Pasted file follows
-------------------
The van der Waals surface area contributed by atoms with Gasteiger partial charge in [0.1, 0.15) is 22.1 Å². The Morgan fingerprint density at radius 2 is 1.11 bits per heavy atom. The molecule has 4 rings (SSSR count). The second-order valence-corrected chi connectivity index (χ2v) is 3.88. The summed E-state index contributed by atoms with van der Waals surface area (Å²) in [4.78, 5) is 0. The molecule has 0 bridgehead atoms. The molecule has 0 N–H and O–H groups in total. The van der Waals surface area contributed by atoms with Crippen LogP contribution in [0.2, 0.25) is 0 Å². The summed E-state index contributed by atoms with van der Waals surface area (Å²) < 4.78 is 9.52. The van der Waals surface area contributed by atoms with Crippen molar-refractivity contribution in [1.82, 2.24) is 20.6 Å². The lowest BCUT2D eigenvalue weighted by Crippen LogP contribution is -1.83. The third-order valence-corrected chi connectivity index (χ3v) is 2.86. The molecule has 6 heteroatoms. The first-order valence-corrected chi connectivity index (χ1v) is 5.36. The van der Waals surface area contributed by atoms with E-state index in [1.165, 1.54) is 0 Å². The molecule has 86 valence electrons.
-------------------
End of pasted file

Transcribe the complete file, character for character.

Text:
The van der Waals surface area contributed by atoms with Gasteiger partial charge in [0.1, 0.15) is 22.1 Å². The Morgan fingerprint density at radius 2 is 1.11 bits per heavy atom. The molecule has 4 rings (SSSR count). The second-order valence-corrected chi connectivity index (χ2v) is 3.88. The summed E-state index contributed by atoms with van der Waals surface area (Å²) in [4.78, 5) is 0. The molecule has 0 bridgehead atoms. The molecule has 0 N–H and O–H groups in total. The van der Waals surface area contributed by atoms with Crippen LogP contribution in [0.2, 0.25) is 0 Å². The summed E-state index contributed by atoms with van der Waals surface area (Å²) < 4.78 is 9.52. The van der Waals surface area contributed by atoms with Crippen molar-refractivity contribution in [1.82, 2.24) is 20.6 Å². The lowest BCUT2D eigenvalue weighted by Crippen LogP contribution is -1.83. The third-order valence-corrected chi connectivity index (χ3v) is 2.86. The molecule has 6 heteroatoms. The first-order valence-corrected chi connectivity index (χ1v) is 5.36. The van der Waals surface area contributed by atoms with E-state index in [1.165, 1.54) is 0 Å². The molecule has 86 valence electrons.